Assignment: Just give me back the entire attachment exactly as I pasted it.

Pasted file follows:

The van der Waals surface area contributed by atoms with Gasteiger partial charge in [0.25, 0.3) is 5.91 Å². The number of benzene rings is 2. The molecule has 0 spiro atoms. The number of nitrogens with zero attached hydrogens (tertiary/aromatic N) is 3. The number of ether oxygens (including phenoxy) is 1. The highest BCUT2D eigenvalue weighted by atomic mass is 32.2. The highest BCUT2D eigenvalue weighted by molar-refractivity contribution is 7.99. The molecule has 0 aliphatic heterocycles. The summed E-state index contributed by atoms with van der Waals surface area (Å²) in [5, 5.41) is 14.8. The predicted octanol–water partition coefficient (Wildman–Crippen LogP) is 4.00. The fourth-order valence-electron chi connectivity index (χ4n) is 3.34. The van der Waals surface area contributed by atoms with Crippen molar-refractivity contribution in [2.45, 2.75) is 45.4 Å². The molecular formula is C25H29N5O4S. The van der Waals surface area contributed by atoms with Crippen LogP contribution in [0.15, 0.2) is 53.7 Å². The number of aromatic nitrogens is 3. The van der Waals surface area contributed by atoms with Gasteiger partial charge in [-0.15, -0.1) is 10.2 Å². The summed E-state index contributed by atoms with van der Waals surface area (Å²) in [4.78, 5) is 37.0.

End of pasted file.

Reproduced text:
The van der Waals surface area contributed by atoms with Gasteiger partial charge in [0.25, 0.3) is 5.91 Å². The number of benzene rings is 2. The molecule has 0 spiro atoms. The number of nitrogens with zero attached hydrogens (tertiary/aromatic N) is 3. The number of ether oxygens (including phenoxy) is 1. The highest BCUT2D eigenvalue weighted by atomic mass is 32.2. The highest BCUT2D eigenvalue weighted by molar-refractivity contribution is 7.99. The molecule has 0 aliphatic heterocycles. The summed E-state index contributed by atoms with van der Waals surface area (Å²) in [5, 5.41) is 14.8. The predicted octanol–water partition coefficient (Wildman–Crippen LogP) is 4.00. The fourth-order valence-electron chi connectivity index (χ4n) is 3.34. The van der Waals surface area contributed by atoms with Crippen molar-refractivity contribution in [2.45, 2.75) is 45.4 Å². The molecular formula is C25H29N5O4S. The van der Waals surface area contributed by atoms with Crippen LogP contribution in [0.15, 0.2) is 53.7 Å². The number of aromatic nitrogens is 3. The van der Waals surface area contributed by atoms with Gasteiger partial charge in [-0.15, -0.1) is 10.2 Å². The summed E-state index contributed by atoms with van der Waals surface area (Å²) in [4.78, 5) is 37.0.